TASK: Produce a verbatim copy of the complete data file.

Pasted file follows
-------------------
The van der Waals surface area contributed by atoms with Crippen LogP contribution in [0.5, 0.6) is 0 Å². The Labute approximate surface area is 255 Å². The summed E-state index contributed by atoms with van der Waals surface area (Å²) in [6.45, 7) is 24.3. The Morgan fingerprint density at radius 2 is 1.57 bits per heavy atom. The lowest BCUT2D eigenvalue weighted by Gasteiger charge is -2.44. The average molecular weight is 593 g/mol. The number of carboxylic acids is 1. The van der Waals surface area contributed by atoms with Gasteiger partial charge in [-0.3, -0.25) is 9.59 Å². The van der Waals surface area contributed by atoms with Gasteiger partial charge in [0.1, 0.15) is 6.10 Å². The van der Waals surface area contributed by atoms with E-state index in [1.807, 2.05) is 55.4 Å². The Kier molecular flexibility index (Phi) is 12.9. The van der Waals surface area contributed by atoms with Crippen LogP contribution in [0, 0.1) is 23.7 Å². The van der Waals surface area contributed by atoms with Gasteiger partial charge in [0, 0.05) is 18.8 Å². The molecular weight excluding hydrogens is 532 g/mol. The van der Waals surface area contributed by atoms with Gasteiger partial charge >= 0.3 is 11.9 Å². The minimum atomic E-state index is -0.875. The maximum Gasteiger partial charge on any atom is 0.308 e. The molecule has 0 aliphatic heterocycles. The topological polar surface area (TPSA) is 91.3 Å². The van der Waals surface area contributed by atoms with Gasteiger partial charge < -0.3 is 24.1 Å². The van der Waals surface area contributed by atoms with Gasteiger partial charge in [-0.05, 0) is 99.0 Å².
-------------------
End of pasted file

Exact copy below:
The van der Waals surface area contributed by atoms with Crippen LogP contribution in [0.5, 0.6) is 0 Å². The Labute approximate surface area is 255 Å². The summed E-state index contributed by atoms with van der Waals surface area (Å²) in [6.45, 7) is 24.3. The Morgan fingerprint density at radius 2 is 1.57 bits per heavy atom. The lowest BCUT2D eigenvalue weighted by Gasteiger charge is -2.44. The average molecular weight is 593 g/mol. The number of carboxylic acids is 1. The van der Waals surface area contributed by atoms with Gasteiger partial charge in [-0.3, -0.25) is 9.59 Å². The van der Waals surface area contributed by atoms with Gasteiger partial charge in [0.1, 0.15) is 6.10 Å². The van der Waals surface area contributed by atoms with E-state index in [1.807, 2.05) is 55.4 Å². The Kier molecular flexibility index (Phi) is 12.9. The van der Waals surface area contributed by atoms with Crippen LogP contribution in [0, 0.1) is 23.7 Å². The van der Waals surface area contributed by atoms with Gasteiger partial charge in [0, 0.05) is 18.8 Å². The molecular weight excluding hydrogens is 532 g/mol. The van der Waals surface area contributed by atoms with Gasteiger partial charge >= 0.3 is 11.9 Å². The minimum atomic E-state index is -0.875. The maximum Gasteiger partial charge on any atom is 0.308 e. The molecule has 0 aliphatic heterocycles. The topological polar surface area (TPSA) is 91.3 Å². The van der Waals surface area contributed by atoms with Gasteiger partial charge < -0.3 is 24.1 Å². The van der Waals surface area contributed by atoms with Gasteiger partial charge in [-0.05, 0) is 99.0 Å².